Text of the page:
A receding flood and road rehabilitation work helped evacuate 1,000 people on Saturday who were stranded in California’s notorious desert Death Valley after intense and very rare rainfall, park officials said national.
“The hard work of road maintenance crews enabled visitors who could not leave the hotel area to drive out of the park, escorted by police,” a statement said.
Death Valley National Park is known to be the hottest place in the world and the driest place in North America, as stated on its website.
More than one and a half million tourists visit it every year.
About 500 visitors and 500 workers were stranded Friday in the US national park due to unprecedented rainfall that caused flooding.
All roads serving the national park, located in eastern California, remained closed on Saturday and aerial searches were underway to “ensure that no vehicle was stuck in a remote area of the park”, specifies the press release.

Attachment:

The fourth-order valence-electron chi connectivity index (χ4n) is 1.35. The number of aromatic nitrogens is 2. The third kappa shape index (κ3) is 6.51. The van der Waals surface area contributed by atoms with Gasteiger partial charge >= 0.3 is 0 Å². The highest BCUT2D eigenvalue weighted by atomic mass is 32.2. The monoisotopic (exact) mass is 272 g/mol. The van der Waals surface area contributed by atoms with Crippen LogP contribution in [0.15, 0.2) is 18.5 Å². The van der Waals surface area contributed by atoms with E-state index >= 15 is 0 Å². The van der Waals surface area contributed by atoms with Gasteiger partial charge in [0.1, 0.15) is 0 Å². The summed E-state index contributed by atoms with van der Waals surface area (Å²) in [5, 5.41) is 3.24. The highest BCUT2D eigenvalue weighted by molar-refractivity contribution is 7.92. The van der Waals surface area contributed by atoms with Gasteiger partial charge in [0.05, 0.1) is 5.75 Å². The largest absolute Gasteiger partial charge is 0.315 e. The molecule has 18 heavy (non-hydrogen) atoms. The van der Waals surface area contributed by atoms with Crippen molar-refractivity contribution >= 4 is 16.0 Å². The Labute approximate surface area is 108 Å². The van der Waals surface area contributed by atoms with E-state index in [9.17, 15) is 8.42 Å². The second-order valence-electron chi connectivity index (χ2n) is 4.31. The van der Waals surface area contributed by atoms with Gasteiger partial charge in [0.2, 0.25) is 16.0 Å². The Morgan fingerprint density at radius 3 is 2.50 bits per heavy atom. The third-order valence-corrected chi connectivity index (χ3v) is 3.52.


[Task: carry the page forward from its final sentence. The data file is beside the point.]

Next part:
Water has receded across most of Death Valley, leaving behind large deposits of mud and gravel, park officials added, noting that damage assessments were still taking place.
On Friday, floodwaters tore up parts of the roadway, hurled garbage containers at now disused cars and flooded offices and hotels in the park.
The desert valley received 37 millimeters of rain at one time for an annual average total of “less than 50” millimeters.
“Due to the severity and extent of this rainfall, it will take time to rebuild and reopen everything,” park superintendent Mike Reynolds said Saturday.
With an atmosphere that contains more moisture, global warming alters the precipitation pattern. According to UN climate experts (IPCC), even if the world managed to limit warming to +1.5°C, some regions would experience an increase in frequency, intensity and/or quantity of heavy rainfall.
The risk of these heavy rain events increases with rising temperatures.